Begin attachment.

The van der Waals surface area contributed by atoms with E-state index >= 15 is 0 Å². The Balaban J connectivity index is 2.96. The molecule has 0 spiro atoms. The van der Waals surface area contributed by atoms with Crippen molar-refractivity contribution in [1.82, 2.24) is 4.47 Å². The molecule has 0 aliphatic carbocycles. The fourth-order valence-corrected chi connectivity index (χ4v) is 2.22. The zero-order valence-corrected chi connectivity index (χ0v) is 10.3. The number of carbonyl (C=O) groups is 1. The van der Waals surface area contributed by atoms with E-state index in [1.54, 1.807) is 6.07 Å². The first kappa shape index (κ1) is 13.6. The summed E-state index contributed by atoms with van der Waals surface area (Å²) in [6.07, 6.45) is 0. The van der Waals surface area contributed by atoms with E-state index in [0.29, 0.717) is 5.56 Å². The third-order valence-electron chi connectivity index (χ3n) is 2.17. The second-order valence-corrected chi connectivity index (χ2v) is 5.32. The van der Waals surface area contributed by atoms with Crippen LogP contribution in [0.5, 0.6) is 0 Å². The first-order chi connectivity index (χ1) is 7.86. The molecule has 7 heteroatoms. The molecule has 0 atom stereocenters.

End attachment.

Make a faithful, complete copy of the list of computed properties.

The van der Waals surface area contributed by atoms with E-state index >= 15 is 0 Å². The Balaban J connectivity index is 2.96. The molecule has 0 spiro atoms. The van der Waals surface area contributed by atoms with Crippen molar-refractivity contribution in [1.82, 2.24) is 4.47 Å². The molecule has 0 aliphatic carbocycles. The fourth-order valence-corrected chi connectivity index (χ4v) is 2.22. The zero-order valence-corrected chi connectivity index (χ0v) is 10.3. The number of carbonyl (C=O) groups is 1. The van der Waals surface area contributed by atoms with E-state index in [1.54, 1.807) is 6.07 Å². The first kappa shape index (κ1) is 13.6. The summed E-state index contributed by atoms with van der Waals surface area (Å²) in [6.07, 6.45) is 0. The van der Waals surface area contributed by atoms with E-state index in [0.29, 0.717) is 5.56 Å². The third-order valence-electron chi connectivity index (χ3n) is 2.17. The second-order valence-corrected chi connectivity index (χ2v) is 5.32. The van der Waals surface area contributed by atoms with Crippen LogP contribution in [0.5, 0.6) is 0 Å². The first-order chi connectivity index (χ1) is 7.86. The molecule has 7 heteroatoms. The molecule has 0 atom stereocenters.